Process Posts, PUB 101

Process Post #9: Analytics and Data Trails

Data trails were something that I was aware of before this course. However, after listening to and reading the course content for this week, I became more aware of and anxious about the concept. Data trails are also known as “digital breadcrumbs” (Pod Academy, 2016). In regards to the definition, a “digital trail is a trace you leave behind you… sometimes intentionally, sometimes unintentionally when you use a mobile phone; but also when you use a computer, or when you use really any kind of technology that has a chip in it” (Pod Academy, 2016, 03:00). The unintentional portion of this definition freaked me out at first thought, as I became aware of the fact that many times, we are unaware of the data trail we are leaving behind.

On my blog, I use MonsterInsights to keep track of my analytics. Specifically, I am able to see how many people have been viewing and visiting my blog, on which dates and countries they are doing so, as well as the average duration that they are staying on my site. I can also see the percentage of new to returning users, and which devices people are visiting from. When I first set this up, I was shocked to see these results! I truly didn’t think that many people would be seeing my content, let alone people from outside Canada and in the United States, Germany, and China. I recognize that these could be bots, however it is cool to think about! Initially, I wasn’t sure what my analytics would provide for me. However, after my own exploration and after listening to the “Digital Breadcrumbs” (2016) podcast, I put the pieces together. Data is collected from the visitors of my site and is presented to me. This, in a more impactful way, is also what occurs on social media.

Recently, I watched a new documentary on Netflix called “The Social Dilemma”, which was a very interesting film about the dangers of social media. From this movie, one of the many things I learned was that social media platforms collect data regarding how long you look at a specific photo/video for. In a way, we each have a personal profile of information that is gathered for algorithm purposes. Although it makes sense, I was unaware of the extent to which our information is collected. However, upon reflection, I have come to realize that I constantly receive notifications on my phone from social media platforms, when I haven’t visited for a while. They know that I am not online and they want to suck me back in.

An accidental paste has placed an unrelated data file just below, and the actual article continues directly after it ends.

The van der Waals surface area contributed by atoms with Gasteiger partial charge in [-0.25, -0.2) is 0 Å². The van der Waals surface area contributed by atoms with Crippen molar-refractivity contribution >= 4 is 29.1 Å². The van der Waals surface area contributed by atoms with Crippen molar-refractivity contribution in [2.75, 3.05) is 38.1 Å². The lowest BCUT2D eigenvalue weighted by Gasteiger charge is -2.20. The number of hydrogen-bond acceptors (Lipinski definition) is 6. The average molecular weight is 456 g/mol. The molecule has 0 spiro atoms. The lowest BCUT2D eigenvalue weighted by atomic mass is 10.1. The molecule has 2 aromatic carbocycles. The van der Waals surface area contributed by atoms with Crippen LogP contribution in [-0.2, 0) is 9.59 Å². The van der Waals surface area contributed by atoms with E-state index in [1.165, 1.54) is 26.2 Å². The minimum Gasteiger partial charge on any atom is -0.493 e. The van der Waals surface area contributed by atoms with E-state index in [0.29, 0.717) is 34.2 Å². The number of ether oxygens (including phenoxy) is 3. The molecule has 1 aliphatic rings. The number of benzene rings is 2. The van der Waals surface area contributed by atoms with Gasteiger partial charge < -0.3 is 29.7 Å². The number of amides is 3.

My personal opinion on data trails is that they make me a little bit uneasy. It is a weird thought to think about the fact you are essentially always being watched online. I have seen how this plays out when I have looked something up on google and then suddenly see an advertisement appear on my social media feed about the exact brand/product. Sometimes things appear that I have only talked about, and haven’t yet looked up, which always frightens me. As Norman (2015) stated, “I am not averse to providing personal information, but I like to have the choice” (para. 2), and I couldn’t agree more. Therefore, I have tried to minimize my data trail mostly in regards to location services. Like the interviewed people in the “Digital Breadcrumbs” (2016) podcast, I have also tried to restrict location services on my phone, especially in regards to certain apps. However, I do understand that my efforts may be pointless as “…our lives continue in the Digital world and leave digital breadcrumbs on the way” (Pod Academy, 2016, 13:12).

I recognize that analytics and data trails are necessary to a certain degree. Data collection is useful for companies and creators, in order for them to expand their reach and eventually make more money. However, it is also important to respect people’s privacy. With the analytics collected on my blog, I would say that readers privacy is somewhat protected. While location is identified, it is only regarding the country that the reader is in. This data is beneficial to me as the domain holder, and also for my readers who still have their identities protected. However, I know this is not the case with all sites. Personally, I will continue using the analytics add-on for my blog, as it gives me an idea of my audience. I also recognize that data collection is ultimately a necessarily thing, especially in our technology-centred society.  


Norman, Suzanne. 2015 “Trying not to drop breadcrumbs in Amazon’s store.”

Pod Academy. 2016. “Digital breadcrumbs: The data trail we leave behind us.”

Cover photo created with Canva

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